The issues highlighted in the FCA report echo those cited in the Asset Management Market Study, or those intended to be addressed through investor protection rules e.g. MiFID II. The FCA is using the tools it has available to bring the regulation of investment consultants into line with reforms being introduced to the supervision of other market participants. These include greater transparency around fees, greater scrutiny of whether value for money is being provided, and mitigating the potential for conflicts of interest.

In addition to a MIR, the FCA is recommending to the Treasury an extension of its (the FCA’s) regulatory perimeter, so that it can regulate asset allocation advice. All firms should take note. The treatment of certain types of institutional investors attract FCA scrutiny in a similar way as might more typically be the case for retail investors. For example, the Asset Management Market Study findings highlighted that some institutional investors (typically pension funds) “find it harder to negotiate with asset managers”. This is noticeably an area that is on the FCA’s radar.

Investment consultants clearly need to prepare against the possibility of major changes ahead. In the medium term, moreover, other jurisdictions (particularly those which mandate the use of consultants) may also examine the CMA’s findings closely and assess whether they should take similar action, should any remedies be proposed. We recommend that firms monitor developments carefully – including any decision taken by the Treasury regarding the FCA’s regulatory perimeter – and consider responding to any consultations.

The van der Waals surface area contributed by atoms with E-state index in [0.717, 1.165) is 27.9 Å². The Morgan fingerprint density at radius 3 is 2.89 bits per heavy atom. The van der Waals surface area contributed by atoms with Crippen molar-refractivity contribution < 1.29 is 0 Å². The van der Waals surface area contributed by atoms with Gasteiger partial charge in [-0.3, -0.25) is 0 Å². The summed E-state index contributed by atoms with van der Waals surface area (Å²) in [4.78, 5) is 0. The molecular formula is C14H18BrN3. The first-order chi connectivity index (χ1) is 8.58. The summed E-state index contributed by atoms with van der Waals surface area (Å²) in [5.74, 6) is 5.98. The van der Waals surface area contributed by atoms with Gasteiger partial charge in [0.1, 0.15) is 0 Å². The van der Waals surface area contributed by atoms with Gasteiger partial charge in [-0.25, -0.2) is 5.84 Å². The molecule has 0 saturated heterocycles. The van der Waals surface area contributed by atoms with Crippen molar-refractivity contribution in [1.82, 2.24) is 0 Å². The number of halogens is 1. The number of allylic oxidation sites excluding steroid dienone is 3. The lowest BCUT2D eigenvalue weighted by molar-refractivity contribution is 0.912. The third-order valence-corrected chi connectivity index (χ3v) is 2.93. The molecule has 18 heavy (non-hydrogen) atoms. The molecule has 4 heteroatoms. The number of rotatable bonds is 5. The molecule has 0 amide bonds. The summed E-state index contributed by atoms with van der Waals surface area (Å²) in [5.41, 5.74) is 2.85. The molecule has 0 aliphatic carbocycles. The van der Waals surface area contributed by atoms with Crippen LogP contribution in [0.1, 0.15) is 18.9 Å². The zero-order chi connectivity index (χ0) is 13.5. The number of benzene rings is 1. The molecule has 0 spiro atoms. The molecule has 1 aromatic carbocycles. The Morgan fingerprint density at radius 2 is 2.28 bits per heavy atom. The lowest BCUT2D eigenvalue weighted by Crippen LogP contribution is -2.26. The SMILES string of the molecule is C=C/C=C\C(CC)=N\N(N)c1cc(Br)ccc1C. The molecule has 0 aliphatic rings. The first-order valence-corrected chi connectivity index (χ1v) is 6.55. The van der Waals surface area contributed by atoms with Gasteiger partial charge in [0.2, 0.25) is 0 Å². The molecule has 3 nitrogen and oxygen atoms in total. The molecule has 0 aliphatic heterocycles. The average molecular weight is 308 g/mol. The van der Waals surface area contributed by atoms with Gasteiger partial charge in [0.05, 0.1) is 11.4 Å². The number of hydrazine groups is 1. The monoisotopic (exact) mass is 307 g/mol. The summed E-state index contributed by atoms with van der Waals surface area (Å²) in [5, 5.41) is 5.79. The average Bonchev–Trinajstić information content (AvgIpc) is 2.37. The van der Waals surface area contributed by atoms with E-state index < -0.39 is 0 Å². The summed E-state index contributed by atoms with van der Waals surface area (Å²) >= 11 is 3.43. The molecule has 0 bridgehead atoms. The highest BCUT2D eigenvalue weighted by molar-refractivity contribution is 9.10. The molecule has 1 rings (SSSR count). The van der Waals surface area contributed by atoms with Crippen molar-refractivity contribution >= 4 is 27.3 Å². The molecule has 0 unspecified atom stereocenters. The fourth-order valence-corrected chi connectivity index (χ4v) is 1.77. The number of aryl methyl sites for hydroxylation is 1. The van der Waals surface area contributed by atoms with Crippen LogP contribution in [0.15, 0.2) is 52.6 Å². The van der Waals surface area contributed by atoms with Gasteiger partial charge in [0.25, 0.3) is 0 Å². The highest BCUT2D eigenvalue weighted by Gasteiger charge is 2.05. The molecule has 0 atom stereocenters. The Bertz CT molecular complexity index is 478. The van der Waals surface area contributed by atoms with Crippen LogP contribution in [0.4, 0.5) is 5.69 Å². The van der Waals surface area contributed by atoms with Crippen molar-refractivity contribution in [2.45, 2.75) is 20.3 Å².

Andrew Bulley

Andrew Bulley - Partner, Centre for Regulatory Strategy, Deloitte

Andrew Bulley joined Deloitte in October 2016 from the Bank of England, where he was, most recently, the Director of Life Insurance Supervision.  Between 2014 and 2016 he was a UK voting member of the Board of Supervisors of the European Insurance and Occupational Pensions Authority (“EIOPA”).  In a career with the Bank of England and Financial Services Authority stretching over 27 years, Andrew has held senior roles in the supervision of life and general insurers, the London wholesale insurance underwriting and broking markets, retail and investment banks, asset managers, and IFAs.

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Tony Gaughan

Tony Gaughan - Partner, Consulting, Deloitte

Tony is the UK Investment Management & Wealth sector Leader. He works with global investment management, asset servicing and wealth clients across strategy, distribution and operations. He has eighteen years’ industry experience, including holding senior distribution and operations roles at investment firms in Europe and Asia and has held Financial Conduct Authority controlled functions.  Tony holds professional qualifications in investment compliance, risk and investments, and is a Chartered Fellow of the Chartered Institute of Securities & Investment.

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Sherine El-Sayed

Sherine El-Sayed - Manager, Centre for Regulatory Strategy, Deloitte

Sherine focuses on conduct regulation in financial services. Before joining Deloitte, she worked at the Financial Markets Law Committee where she examined issues of legal uncertainty affecting wholesale financial markets.